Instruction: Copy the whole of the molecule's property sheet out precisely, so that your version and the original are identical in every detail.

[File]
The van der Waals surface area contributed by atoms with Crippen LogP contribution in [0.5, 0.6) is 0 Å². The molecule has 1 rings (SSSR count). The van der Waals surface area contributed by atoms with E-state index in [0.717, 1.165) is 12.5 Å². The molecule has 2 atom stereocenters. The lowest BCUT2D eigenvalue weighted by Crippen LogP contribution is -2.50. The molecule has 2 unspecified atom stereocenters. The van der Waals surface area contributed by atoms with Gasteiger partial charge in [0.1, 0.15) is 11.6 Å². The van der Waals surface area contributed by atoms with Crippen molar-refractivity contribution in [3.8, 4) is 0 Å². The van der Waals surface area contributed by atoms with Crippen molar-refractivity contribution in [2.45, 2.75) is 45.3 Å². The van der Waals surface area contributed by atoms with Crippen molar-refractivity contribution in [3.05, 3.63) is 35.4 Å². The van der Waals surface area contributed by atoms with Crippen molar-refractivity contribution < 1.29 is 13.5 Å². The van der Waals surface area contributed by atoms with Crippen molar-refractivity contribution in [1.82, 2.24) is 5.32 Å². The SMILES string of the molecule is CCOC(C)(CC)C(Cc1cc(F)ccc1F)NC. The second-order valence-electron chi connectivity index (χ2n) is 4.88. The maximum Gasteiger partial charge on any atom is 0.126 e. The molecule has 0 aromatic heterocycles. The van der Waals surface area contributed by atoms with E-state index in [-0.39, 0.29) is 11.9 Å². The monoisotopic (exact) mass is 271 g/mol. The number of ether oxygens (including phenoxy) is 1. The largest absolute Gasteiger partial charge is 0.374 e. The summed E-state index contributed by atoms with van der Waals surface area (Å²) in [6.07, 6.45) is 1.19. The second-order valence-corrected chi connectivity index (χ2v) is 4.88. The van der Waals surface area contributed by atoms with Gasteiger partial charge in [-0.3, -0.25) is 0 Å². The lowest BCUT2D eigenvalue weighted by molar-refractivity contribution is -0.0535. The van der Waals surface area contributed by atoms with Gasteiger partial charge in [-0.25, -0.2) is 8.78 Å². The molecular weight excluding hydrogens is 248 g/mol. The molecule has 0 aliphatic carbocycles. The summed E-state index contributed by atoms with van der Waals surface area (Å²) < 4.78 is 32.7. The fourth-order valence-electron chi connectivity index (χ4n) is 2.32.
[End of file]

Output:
The van der Waals surface area contributed by atoms with Crippen LogP contribution in [0.5, 0.6) is 0 Å². The molecule has 1 rings (SSSR count). The van der Waals surface area contributed by atoms with E-state index in [0.717, 1.165) is 12.5 Å². The molecule has 2 atom stereocenters. The lowest BCUT2D eigenvalue weighted by Crippen LogP contribution is -2.50. The molecule has 2 unspecified atom stereocenters. The van der Waals surface area contributed by atoms with Gasteiger partial charge in [0.1, 0.15) is 11.6 Å². The van der Waals surface area contributed by atoms with Crippen molar-refractivity contribution in [3.8, 4) is 0 Å². The van der Waals surface area contributed by atoms with Crippen molar-refractivity contribution in [2.45, 2.75) is 45.3 Å². The van der Waals surface area contributed by atoms with Crippen molar-refractivity contribution in [3.05, 3.63) is 35.4 Å². The van der Waals surface area contributed by atoms with Crippen molar-refractivity contribution < 1.29 is 13.5 Å². The van der Waals surface area contributed by atoms with Crippen molar-refractivity contribution in [1.82, 2.24) is 5.32 Å². The SMILES string of the molecule is CCOC(C)(CC)C(Cc1cc(F)ccc1F)NC. The second-order valence-electron chi connectivity index (χ2n) is 4.88. The maximum Gasteiger partial charge on any atom is 0.126 e. The molecule has 0 aromatic heterocycles. The van der Waals surface area contributed by atoms with E-state index in [-0.39, 0.29) is 11.9 Å². The monoisotopic (exact) mass is 271 g/mol. The number of ether oxygens (including phenoxy) is 1. The largest absolute Gasteiger partial charge is 0.374 e. The summed E-state index contributed by atoms with van der Waals surface area (Å²) in [6.07, 6.45) is 1.19. The second-order valence-corrected chi connectivity index (χ2v) is 4.88. The van der Waals surface area contributed by atoms with Gasteiger partial charge in [-0.3, -0.25) is 0 Å². The lowest BCUT2D eigenvalue weighted by molar-refractivity contribution is -0.0535. The van der Waals surface area contributed by atoms with Gasteiger partial charge in [-0.25, -0.2) is 8.78 Å². The molecular weight excluding hydrogens is 248 g/mol. The molecule has 0 aliphatic carbocycles. The summed E-state index contributed by atoms with van der Waals surface area (Å²) < 4.78 is 32.7. The fourth-order valence-electron chi connectivity index (χ4n) is 2.32.